Judas Iscariot [poem by Menie Parkes]

[Editor: This poem by Menie Parkes was published in Poems (1867).]

Judas Iscariot.

Away! away! away! Oh, hide me, rocks!
Yet no, for where I am there is myself,
My sternest torturer; and falling stones
Would only crush me closer into me,
And force a nearer face-to-face with my
Own sin-delirious heart. Oh, my heart! —
Thou clotted, stagnant torment of my frame! —
Beating with such dumb, steady, earnest pain,
Yet shrinking from Death’s furious strokes at Life —
Thou wast so pure once, wast so rosy-flushed
With hues of health! Who is there that has seen
The large eyes of a brooding dove? So soft,
So quick, so meekly bright mine once were too:
Now, chain the wounded vulture on his perch,
And taunt him with your jibing blows, and like
The anguished, wild, defiant glance he casts,
Is mine habitually. Who marks the olive,
With its deep, sweet, murmurous swell of song,
That ripples low or high in unison
With some mysterious breeze that bears
An unknown message from the realm of stars?
So was my voice in infancy, which ever loved to bear,
And still repeat, and still repeat again,
The glad, sad, solemn words of that strange child,
Our playmate-king, Jesus the Nazarene:
Now, ask of the loudest peal of thunder;
Now, ask of the maddest rush of sirocco;
Now, ask of the wildest torrent shrieking;
Now, ask the voice of a curbless fire, —

“What seemeth the voice of Iscariot to ye?”
Hark! Thunder and tempest, and torrent and fire
Cease for a moment their chorus of ire,
But shriek — as again it mounts higher and higher —
“We are not, we cannot be, maddened as he,
For we follow the track of the finger of God;
But he stands in His path, as yon grand old tree
That groans, in its impotent wrath at our might,
But will fall from our path ere the coming of light:
As that tree shall fall, so Judas shall falter
Down, both, down, down, both, down, down, down —”

Cease, from your prophecy, Nature, cease,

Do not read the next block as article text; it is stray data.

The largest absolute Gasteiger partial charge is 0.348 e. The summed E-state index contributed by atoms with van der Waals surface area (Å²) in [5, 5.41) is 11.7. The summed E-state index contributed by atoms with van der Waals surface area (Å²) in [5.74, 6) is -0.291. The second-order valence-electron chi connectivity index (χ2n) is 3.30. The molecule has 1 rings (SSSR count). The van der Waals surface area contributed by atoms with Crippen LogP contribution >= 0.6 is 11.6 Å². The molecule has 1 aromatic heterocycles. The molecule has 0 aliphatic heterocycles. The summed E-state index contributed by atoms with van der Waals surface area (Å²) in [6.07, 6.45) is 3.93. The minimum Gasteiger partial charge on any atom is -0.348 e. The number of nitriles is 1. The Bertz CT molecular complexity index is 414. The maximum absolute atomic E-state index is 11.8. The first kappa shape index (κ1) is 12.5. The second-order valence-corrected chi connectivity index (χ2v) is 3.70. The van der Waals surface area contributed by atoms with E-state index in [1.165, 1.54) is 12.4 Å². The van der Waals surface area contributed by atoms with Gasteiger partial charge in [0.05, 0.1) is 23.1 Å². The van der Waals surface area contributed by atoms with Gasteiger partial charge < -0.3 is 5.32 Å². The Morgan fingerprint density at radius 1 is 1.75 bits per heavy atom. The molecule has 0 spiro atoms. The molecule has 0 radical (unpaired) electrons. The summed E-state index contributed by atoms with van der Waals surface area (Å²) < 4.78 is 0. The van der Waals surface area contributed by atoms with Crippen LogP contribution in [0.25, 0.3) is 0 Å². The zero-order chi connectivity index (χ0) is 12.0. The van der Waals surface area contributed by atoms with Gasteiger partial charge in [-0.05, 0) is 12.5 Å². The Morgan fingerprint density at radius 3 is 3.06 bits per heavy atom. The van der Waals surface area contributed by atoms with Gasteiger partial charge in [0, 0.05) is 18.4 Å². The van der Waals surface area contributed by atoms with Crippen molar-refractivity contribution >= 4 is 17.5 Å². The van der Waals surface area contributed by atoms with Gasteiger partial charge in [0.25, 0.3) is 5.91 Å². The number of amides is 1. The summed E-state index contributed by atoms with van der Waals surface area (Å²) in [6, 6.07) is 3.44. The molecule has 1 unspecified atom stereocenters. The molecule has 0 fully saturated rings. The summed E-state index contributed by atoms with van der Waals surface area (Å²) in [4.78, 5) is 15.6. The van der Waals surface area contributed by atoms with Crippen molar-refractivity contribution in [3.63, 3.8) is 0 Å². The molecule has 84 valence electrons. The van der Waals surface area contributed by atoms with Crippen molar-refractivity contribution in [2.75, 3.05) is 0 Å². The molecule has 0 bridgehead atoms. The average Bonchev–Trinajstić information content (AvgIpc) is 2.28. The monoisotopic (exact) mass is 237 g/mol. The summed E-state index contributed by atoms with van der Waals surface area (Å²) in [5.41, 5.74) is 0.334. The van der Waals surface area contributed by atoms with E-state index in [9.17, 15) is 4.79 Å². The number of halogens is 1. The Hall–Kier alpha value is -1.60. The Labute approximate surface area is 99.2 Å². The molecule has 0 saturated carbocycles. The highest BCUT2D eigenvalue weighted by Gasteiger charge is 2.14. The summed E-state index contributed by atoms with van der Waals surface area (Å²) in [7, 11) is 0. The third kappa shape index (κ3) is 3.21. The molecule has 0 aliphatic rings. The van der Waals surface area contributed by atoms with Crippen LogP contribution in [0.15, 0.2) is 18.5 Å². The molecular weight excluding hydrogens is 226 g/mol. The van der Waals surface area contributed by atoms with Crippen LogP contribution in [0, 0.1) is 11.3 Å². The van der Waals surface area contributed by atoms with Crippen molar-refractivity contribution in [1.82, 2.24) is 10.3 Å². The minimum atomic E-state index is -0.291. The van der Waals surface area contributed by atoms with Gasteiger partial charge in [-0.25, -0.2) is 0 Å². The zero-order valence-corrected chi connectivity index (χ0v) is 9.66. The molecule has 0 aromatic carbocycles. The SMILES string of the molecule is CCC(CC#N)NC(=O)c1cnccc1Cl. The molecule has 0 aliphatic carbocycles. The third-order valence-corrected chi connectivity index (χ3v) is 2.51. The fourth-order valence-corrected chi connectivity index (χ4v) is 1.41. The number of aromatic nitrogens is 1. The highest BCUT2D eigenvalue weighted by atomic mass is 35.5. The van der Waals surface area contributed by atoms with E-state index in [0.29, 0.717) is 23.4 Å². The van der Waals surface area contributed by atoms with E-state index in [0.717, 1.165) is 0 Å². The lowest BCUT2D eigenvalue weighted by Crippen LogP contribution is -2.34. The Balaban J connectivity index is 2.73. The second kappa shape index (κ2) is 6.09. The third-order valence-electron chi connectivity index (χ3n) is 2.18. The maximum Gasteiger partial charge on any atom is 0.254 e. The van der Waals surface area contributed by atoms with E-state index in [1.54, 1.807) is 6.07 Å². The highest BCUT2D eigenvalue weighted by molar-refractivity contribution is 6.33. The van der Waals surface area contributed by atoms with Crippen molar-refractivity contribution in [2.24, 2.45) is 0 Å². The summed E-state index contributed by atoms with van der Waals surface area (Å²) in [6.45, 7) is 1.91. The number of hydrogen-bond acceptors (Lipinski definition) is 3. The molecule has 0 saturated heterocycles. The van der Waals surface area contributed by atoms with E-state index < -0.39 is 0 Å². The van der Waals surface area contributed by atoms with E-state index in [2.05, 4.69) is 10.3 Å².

though true is your shrieking doom. I am man.
Bring your accusing voices; I face them
In manhood’s full majesty now. Speak, then;
I have murdered the Master? Well, yes, true;
Will’t atone if I murder myself then?
Little grass-plant, how camest thou dyed that red hue?
Did a drop from His head fall on thee, too?
Was it that which so freshened thee, leaflet?
Judas shall die? Why, that is a blessing!
A dog’s death? Be it: then there’s forgetting.

* * * * *

“Betrayest thou me with a kiss?” Oh, words,
How ye stabbed me! I would I had smote him.
Sure, the crime were less, in the Judge’s eyes,
Than to sting His pure cheek with a lip like mine.
Smoke to a lily, or charcoal to snow,
Blood to the fountain, or fire on the sky,
Were meeter than kiss of mine on the cheek
Of Christ — sin shaken in the blanching face
Of a loathing but self-helpless God.
Spear me, ye loving sorrow-conscious eyes!
Haunt me, low remonstrating tones of love!
Be ever with me, agonising thought
Of a meek Godhead bowed beneath a cross,
And plunge me — drown me — in remorse.

“Look thou to it!” they said, the Pharisees,
Whose bordered robes and broad phylacteries,
And hoary foreheads, should have marked them mild.
Then they were just: on me rests all the crime
Of slaying Godhead. Fool! how dared I doubt
His Godliness, who proved it in the eyes
Of haughty Pilate, bidding him tremble
While he asked in fear “And what is truth?”
I look to it, and wait a heavy doom.

Yonder’s the Cross, and my steps tend to it —
When missed a sinner sight of saint in woe? —
He this way passed:— what pricks me? Ah, that crown!
Fit my brows? No, too small. The holy thorns
Having learnt the contact of purity now,
Shrink from the fire of a murderer’s brow.

Behold, behold, they raise Him! I will see no more.
Betrayéd Master, how I loved thee once!
I loved thee, loved thee; nay, I love thee now;
I love thee, love thee, love thee, love thee,
Hopeless of all but wrath I love thee,
Victim of my Satanic avarice!
They raise Him! Hark, the sound of driving nails!
Oh, shuddering world! I’ll see — I’ll hear, no more!

He turned, that wretched deicide, and fled,
And strangled life out on the nearest branch,
With one wild hopeless shriek up to the face
Of God, for blest annihilation.



Source:
Menie Parkes, Poems, F. Cunninghame, Sydney, [1867], pages 42-44

Editor’s notes:
deicide = the killing of a god, or someone who kills a god

hoary = someone with grey or white hair; very old

meeter = [there are three archaic meanings of “meet”: “having the proper dimensions; made to fit”, “suitable, fit, proper” and “mild, gentle”] [see: James A. H. Murray (editor), A New English Dictionary on Historical Principles: Founded Mainly on the Materials Collected by the Philological Society, volume 6, part 2, Clarendon Press, Oxford, 1908, page 304]

phylactery = a small leather box, containing slips of parchment with passages from the Hebrew scriptures written on them; as part of the observance of traditional Jewish prayers, two phylacteries are worn by Jewish men for morning prayers, one on the left arm and the other on the forehead

[Editor: Corrected “ever with” to “ever with me”, with regard to the “Errata” corrections.]

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